Silicon Valley Business Neighbors Fight Over Easement

Disputes between neighbors can often get heated and become fraught with emotion. Although the most common neighbor disputes involve residential properties, a conflict between a medical device company and a law firm in Silicon Valley shows how adjacent commercial property owners can also become entangled in contentious quarrels.

Hoffman v. 162 North Wolfe LLC, (Sixth Appellate District Case Number H038643)(Opinion Filed July 15, 2014)

Jonathon Owens and Thomas Haverstock were two patent attorneys in Sunnyvale. Their law firm, Haverstock & Owens, was a tenant in the building they owned at 162 North Wolfe Road. On April 29, 2009, Steven Hoffman and Swee Lin Hoffman (the Hoffmans) entered into a contract to purchase the commercial building at 170 North Wolfe, which was next to the building owned by Owens and Haverstock through their company 162 LLC. The Hoffmans closed escrow on 170 North Wolfe on March 5, 2010.

Prior to escrow closing, BackProject, a medical exercise device manufacturing company owned by the Hoffmans, leased 170 North Wolfe. After BackProject became a tenant and moved into the premises, Steven Hoffman (Hoffman) noticed that employees of Haverstock & Owens were parking in the spaces in front of 170 Wolfe. Hoffman complained to Owens who indicated that the employees would not park in front of 170 Wolfe in the future. Hoffman continued to observe various vehicles, such as UPS, Federal Express, DHL and Costco trucks, using 170 Wolfe to service 162 Wolfe. Hoffman also saw that Haverstock & Owens’ employees would back out of their parking spaces into 170 Wolfe. Then in July 2009, Hoffman had another conversation with Owens in which Hoffman told Owens that he did not want Owens’ vehicles to cross the property line. Owens replied that he would “take care of it.” Owens believed that he held a prescriptive easement to drive through the Hoffmans’ land.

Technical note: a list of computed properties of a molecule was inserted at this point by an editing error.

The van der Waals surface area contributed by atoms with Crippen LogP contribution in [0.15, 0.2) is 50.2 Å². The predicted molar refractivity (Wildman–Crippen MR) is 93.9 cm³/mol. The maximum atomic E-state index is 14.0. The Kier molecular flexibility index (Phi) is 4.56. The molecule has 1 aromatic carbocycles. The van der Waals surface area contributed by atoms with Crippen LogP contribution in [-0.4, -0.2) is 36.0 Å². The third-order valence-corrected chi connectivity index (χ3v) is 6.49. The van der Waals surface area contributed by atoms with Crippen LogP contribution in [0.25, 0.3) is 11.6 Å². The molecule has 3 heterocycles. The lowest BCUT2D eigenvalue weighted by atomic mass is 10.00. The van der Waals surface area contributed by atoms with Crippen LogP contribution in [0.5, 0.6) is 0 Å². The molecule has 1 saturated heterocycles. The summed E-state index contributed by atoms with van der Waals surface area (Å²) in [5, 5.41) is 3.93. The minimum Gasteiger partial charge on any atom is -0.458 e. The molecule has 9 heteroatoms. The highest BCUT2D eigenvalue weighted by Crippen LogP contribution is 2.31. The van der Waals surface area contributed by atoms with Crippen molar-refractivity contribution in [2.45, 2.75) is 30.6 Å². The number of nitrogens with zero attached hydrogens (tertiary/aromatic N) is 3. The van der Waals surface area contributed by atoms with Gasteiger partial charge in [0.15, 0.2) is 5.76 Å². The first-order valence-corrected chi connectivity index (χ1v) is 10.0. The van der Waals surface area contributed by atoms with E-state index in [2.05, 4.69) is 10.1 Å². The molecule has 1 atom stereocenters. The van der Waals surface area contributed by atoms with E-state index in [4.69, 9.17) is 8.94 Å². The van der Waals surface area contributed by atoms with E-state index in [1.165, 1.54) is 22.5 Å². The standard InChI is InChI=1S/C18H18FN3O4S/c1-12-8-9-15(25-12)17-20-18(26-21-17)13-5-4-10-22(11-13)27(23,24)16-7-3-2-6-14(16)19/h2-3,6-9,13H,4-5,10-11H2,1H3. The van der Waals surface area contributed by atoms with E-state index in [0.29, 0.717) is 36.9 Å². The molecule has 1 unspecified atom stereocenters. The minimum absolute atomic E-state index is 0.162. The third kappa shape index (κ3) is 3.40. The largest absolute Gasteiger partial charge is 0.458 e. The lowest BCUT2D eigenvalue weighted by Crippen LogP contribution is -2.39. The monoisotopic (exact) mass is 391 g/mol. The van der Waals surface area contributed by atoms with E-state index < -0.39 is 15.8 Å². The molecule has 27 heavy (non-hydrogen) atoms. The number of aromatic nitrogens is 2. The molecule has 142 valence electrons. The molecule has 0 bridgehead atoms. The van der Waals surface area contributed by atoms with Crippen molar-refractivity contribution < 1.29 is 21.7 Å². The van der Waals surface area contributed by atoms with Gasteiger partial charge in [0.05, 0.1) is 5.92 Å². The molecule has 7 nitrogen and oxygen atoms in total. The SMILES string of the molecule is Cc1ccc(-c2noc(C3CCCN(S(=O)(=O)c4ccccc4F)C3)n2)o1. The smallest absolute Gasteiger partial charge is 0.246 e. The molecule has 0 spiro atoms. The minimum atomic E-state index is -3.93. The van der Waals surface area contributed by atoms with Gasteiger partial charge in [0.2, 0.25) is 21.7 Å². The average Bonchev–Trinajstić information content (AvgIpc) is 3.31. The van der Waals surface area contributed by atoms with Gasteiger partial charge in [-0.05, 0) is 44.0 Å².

In California, a prescriptive easement is established by use of land that is:

1) open and notorious,
2) continuous and uninterrupted,
3) adverse to the true owner, and
4) is all of these things for a period of five years.

On May 18, 2010, Owens and Haverstock, through their company 162 LLC, sued the Hoffmans to quiet title to its prescriptive easement. The Hoffmans cross-complained alleging two fraud claims, concealment/suppression of facts and intentional misrepresentation, against Owens and Haverstock. The Hoffmans based their fraud claims on the second conversation Hoffman had with Owens.

Owens and Haverstock successfully moved for summary adjudication of the Hoffmans’ fraud claims and the parties settled their remaining claims with the Hoffmans reserving the right to challenge the summary adjudication order. The Hoffmans then appealed the adverse summary adjudication ruling.

The Court of Appeal for the Sixth Appellate District held that there was no error with respect to the summary adjudication of the Hoffmans’ fraud claims. The court reasoned that Owens and Haverstock had no duty to disclose their claim to the prescriptive easement and that the Hoffmans did not justifiably rely on the facts as they understood them without a disclosure.

An Expensive Way to Resolve a Dispute

It seems as if both parties chose the most expensive method of resolving their dispute. If the Hoffmans were so bothered by people associated with Owens and Haverstock using their property to park their cars, deliver packages and obtain other services, it begs the question why they did not simply construct a fence around their property to prevent unwanted vehicles from entering. The facts of the case indicate that Owens and Haverstock would have had a difficult time establishing their prescriptive easement claim because Owens and Haverstock did not complain when the area in dispute was partially obstructed by vehicles and pallets and Owens and Haverstock did not repair, maintain or pay taxes on the disputed area.

Hoffman is also a reminder that commercial property owners also need to vigilantly monitor and guard their properties rights. Neglecting to guard your property rights may lead to assertions of ownership by others.